Data Update

Massachusetts Data Update December 6, 2020

I’m not totally sure there is any point to doing these periodic updates on the covid statistics in Massachusetts, as cases, hospitalizations, and deaths continue to increase rapidly. There are perhaps some signs that test positivity rates are beginning to level off, albeit at staggeringly high levels compared to the lulls of the late spring and summer.  But I’ve been lured into thinking that before, only to be blindsided by higher rates shortly thereafter.


Table 1: Massachusetts Testing Statistics
7 Day  Trailing Average
December 6, 2020
Testing Statistic   Current 7 Days Ago 4 Weeks Ago
Test Positivity Rate (Individuals)   17.5% 13.7% 8.7%
Test Positivity Rate (Include Suspected)   18.6% 14.4% 9.1%
Test Positivity Rate (All Tests)   5.3% 4.6% 2.7%
Test Positivity Rate (Newly Tested)   17.5% 13.7% 8.7%
Test Positivity Rate (Repeat Testers)   0.8% 0.9% 0.5%
Percentage Repeat Testers   72.9% 70.8% 73.7%
Test Positivity Rate (Higher Ed)   0.5% 0.3% 0.2%
Test Positivity Rate (Non Higher Ed)   7.4% 6.2% 4.4%
Percentage Higher Ed Testers   29.4% 27.6% 41.7%
Newly Tested (Lagged 1 Week)   19,070 26,037 17,469
Higher Ed Tests (Lagged 1 Week)   18,053 33,704 30,751
All Tests (Lagged 1 Week)   65,411 92,343 70,388


As high as these test positivity rates are, some have held steady or even dropped over the past few days.  Nonetheless, it seems clear that positivity rates this high aren’t sustainable for long without putting tremendous strain on our hospital resources.  As expected, higher education testing began to drop significantly as students headed home for Thanksgiving.   This, coupled with reduced testing outside of higher ed because of the holiday, accounts for the drop in the week-over-week testing totals in Table 1.


Table 2: Massachusetts Hospitalization Statistics
7 Day Trailing Average
December 6, 2020
Hospitalization Statistic   Current 7 Days Ago 4 Weeks Ago
Confirmed  Patients Hospitalized   1312 985 510
Confirmed  Patients in ICU   267 214 115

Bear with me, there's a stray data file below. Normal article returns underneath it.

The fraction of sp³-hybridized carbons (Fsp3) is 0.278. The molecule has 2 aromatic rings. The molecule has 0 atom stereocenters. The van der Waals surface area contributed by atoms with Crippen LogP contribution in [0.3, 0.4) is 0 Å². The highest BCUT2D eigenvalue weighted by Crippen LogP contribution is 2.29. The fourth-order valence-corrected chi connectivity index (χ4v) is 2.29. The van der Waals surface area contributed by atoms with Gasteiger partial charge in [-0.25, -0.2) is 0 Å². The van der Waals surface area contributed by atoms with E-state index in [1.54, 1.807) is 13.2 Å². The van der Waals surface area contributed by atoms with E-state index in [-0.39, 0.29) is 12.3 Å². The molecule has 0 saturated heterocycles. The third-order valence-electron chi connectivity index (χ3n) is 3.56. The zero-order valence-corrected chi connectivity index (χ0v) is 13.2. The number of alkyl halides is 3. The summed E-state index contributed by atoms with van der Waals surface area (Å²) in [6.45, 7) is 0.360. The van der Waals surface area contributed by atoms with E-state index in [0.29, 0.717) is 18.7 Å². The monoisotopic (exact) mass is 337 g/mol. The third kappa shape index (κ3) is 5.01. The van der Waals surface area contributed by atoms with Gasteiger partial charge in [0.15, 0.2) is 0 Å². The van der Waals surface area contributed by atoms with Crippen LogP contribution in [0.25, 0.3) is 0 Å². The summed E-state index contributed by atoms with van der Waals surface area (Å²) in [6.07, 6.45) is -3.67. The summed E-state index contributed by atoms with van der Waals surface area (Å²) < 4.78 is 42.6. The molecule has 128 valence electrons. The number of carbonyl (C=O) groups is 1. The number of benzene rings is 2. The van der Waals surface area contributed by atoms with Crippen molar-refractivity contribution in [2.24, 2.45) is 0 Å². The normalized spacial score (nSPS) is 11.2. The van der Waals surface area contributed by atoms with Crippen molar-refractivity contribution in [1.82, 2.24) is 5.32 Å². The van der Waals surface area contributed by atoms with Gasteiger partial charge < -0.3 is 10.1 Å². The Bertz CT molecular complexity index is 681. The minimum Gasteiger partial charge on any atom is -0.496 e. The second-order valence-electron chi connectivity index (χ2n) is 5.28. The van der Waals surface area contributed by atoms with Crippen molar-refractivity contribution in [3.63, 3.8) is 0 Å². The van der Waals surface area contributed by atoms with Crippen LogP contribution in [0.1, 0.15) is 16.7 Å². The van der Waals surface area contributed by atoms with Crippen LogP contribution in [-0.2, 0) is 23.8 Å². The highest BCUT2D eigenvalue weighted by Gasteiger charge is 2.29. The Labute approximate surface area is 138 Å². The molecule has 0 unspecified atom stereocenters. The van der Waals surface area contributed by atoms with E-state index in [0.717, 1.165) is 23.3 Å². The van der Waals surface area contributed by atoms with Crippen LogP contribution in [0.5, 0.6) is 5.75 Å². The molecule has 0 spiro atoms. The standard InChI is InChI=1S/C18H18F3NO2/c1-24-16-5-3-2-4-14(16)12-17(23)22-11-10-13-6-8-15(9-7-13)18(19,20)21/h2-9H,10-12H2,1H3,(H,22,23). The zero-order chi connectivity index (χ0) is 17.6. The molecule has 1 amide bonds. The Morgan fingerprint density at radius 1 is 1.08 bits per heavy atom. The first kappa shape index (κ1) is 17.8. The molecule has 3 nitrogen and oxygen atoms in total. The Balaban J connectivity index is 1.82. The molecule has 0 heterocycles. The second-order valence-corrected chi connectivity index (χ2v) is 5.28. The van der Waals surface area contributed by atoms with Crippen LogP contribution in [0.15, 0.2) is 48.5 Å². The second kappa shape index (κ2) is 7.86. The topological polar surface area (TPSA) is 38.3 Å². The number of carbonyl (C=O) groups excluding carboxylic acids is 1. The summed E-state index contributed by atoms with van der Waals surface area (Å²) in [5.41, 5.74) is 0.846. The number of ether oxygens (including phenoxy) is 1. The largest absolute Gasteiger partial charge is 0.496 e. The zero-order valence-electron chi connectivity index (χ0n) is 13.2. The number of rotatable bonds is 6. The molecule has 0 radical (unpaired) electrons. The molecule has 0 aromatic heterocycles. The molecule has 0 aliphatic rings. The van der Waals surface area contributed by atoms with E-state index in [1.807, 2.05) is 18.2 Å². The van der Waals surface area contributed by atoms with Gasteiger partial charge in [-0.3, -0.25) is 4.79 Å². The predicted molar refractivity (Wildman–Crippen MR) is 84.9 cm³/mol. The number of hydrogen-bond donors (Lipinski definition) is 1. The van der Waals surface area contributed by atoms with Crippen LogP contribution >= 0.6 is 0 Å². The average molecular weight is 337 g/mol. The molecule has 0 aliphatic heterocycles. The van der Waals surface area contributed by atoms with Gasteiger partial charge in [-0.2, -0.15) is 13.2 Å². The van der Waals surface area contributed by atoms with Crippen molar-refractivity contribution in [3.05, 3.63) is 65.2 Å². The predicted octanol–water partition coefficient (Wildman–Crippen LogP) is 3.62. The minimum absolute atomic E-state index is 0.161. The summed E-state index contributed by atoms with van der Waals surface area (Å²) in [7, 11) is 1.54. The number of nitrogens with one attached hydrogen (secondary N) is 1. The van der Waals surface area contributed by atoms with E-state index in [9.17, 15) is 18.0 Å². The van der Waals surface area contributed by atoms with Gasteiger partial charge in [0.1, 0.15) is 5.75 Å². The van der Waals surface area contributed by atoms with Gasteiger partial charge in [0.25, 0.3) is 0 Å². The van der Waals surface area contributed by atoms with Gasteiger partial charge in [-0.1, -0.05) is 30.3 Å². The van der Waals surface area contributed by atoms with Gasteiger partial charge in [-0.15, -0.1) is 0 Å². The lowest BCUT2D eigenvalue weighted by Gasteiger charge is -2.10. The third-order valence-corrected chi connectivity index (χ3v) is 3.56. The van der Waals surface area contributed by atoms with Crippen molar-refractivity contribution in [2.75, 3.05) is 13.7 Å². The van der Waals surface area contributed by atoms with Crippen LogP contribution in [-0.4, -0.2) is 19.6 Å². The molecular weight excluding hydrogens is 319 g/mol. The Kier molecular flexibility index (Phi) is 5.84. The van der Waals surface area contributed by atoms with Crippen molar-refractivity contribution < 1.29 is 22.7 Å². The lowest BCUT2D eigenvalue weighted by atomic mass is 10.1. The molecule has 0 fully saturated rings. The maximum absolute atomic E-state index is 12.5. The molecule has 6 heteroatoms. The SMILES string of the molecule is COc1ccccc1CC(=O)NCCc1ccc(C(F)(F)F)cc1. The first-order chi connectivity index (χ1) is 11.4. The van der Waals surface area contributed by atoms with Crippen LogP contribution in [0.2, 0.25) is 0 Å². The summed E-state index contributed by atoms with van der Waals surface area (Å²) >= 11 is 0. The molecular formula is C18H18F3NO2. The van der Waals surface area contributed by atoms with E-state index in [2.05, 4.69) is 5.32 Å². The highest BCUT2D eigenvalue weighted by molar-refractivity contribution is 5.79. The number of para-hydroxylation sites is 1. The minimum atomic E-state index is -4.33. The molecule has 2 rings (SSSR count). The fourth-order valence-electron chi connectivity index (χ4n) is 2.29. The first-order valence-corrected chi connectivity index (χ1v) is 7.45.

Confirmed  Patients Intubed   133 105 56
New Confirmed Admissions (01-Dec)   138 125 57
Net New Confirmed Patients   48 27 19
Net New ICU Patients   9 7 8
Net New Intubated Patients   4 3 2
 Percent ICU / Hospitalized   20% 22% 23%
 Percent Intubated / ICU   50% 49% 49%


And of course, high positivity rates and high numbers of new cases translate eventually to more hospitalized patients, with the 7 day average increasing one-third week over week.  ICU patients and intubated patients each increased 25% week over week,.


Table 3: Massachusetts Reported Case and Death Statistics
7 Day Trailing Average
December 6, 2020
Statistic   Current 7 Days Ago 4 Weeks Ago
Total Deaths Including Suspected   40 29 19
Total  Deaths Confirmed Only   39 29 19
Deaths in Long-Term Facilities (All Cases)   16 14 9
Percent from Long-Term Care   40% 47% 49%
Total Cases Including Suspected   4593 2620 1670
Total Confirmed Cases   4342 2479 1584


Cases continue to increase at a staggering clip.  Over the past week, we’ve averaged almost 50% more reported and suspected cases per day than the highest one day total in the spring.  Deaths, of course, are also rapidly increasing.  Although deaths in long-term care facilities are a smaller percentage of deaths than at any time previously during the pandemic, the absolute number of long-term care deaths are still as high as early July.


2 replies on “Massachusetts Data Update December 6, 2020”

I can certainly understand how this unfavorable trajectory might make you hesitant to continue. I am sure all of your readers have appreciated your analysis. In any case, if you pause, I am hoping you’ll resume offering analyses once the vaccination program is underway, and identifying correlations to all of the current metrics. I am tired of the government spin.

Not too much to ask. : )

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